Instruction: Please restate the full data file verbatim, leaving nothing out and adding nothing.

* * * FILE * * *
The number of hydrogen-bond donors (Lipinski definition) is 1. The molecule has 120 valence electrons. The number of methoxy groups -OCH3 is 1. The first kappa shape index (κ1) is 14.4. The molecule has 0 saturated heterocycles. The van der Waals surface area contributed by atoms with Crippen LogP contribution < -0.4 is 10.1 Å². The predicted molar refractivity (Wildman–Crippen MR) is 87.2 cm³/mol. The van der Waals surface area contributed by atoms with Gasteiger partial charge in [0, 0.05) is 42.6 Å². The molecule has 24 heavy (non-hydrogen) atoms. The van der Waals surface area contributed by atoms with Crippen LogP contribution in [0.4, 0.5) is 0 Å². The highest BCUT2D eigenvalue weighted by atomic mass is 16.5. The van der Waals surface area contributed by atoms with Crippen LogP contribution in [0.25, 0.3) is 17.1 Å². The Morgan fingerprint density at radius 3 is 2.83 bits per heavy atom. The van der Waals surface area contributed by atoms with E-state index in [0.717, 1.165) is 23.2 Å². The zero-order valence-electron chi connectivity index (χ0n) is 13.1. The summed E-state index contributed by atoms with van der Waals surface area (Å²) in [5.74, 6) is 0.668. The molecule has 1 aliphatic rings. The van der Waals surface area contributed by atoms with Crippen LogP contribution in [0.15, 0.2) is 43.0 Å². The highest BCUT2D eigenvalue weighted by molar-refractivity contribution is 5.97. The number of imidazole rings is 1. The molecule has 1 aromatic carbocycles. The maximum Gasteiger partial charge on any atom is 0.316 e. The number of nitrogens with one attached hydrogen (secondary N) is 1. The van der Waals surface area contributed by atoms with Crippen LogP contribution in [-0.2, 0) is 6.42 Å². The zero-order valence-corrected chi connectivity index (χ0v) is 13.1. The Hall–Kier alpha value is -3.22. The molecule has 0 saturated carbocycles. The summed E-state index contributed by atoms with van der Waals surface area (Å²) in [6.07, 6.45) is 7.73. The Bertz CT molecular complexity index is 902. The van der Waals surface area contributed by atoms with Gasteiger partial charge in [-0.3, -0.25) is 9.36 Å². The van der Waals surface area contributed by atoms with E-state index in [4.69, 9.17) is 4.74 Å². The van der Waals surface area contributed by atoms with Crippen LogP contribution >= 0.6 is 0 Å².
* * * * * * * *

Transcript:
The number of hydrogen-bond donors (Lipinski definition) is 1. The molecule has 120 valence electrons. The number of methoxy groups -OCH3 is 1. The first kappa shape index (κ1) is 14.4. The molecule has 0 saturated heterocycles. The van der Waals surface area contributed by atoms with Crippen LogP contribution < -0.4 is 10.1 Å². The predicted molar refractivity (Wildman–Crippen MR) is 87.2 cm³/mol. The van der Waals surface area contributed by atoms with Gasteiger partial charge in [0, 0.05) is 42.6 Å². The molecule has 24 heavy (non-hydrogen) atoms. The van der Waals surface area contributed by atoms with Crippen LogP contribution in [0.4, 0.5) is 0 Å². The highest BCUT2D eigenvalue weighted by atomic mass is 16.5. The van der Waals surface area contributed by atoms with Crippen LogP contribution in [0.25, 0.3) is 17.1 Å². The Morgan fingerprint density at radius 3 is 2.83 bits per heavy atom. The van der Waals surface area contributed by atoms with E-state index in [0.717, 1.165) is 23.2 Å². The zero-order valence-electron chi connectivity index (χ0n) is 13.1. The summed E-state index contributed by atoms with van der Waals surface area (Å²) in [5.74, 6) is 0.668. The molecule has 1 aliphatic rings. The van der Waals surface area contributed by atoms with Crippen LogP contribution in [0.15, 0.2) is 43.0 Å². The highest BCUT2D eigenvalue weighted by molar-refractivity contribution is 5.97. The number of imidazole rings is 1. The molecule has 1 aromatic carbocycles. The maximum Gasteiger partial charge on any atom is 0.316 e. The number of nitrogens with one attached hydrogen (secondary N) is 1. The van der Waals surface area contributed by atoms with Crippen LogP contribution in [-0.2, 0) is 6.42 Å². The zero-order valence-corrected chi connectivity index (χ0v) is 13.1. The Hall–Kier alpha value is -3.22. The molecule has 0 saturated carbocycles. The summed E-state index contributed by atoms with van der Waals surface area (Å²) in [6.07, 6.45) is 7.73. The Bertz CT molecular complexity index is 902. The van der Waals surface area contributed by atoms with Gasteiger partial charge in [-0.3, -0.25) is 9.36 Å². The van der Waals surface area contributed by atoms with E-state index in [4.69, 9.17) is 4.74 Å². The van der Waals surface area contributed by atoms with Crippen LogP contribution >= 0.6 is 0 Å².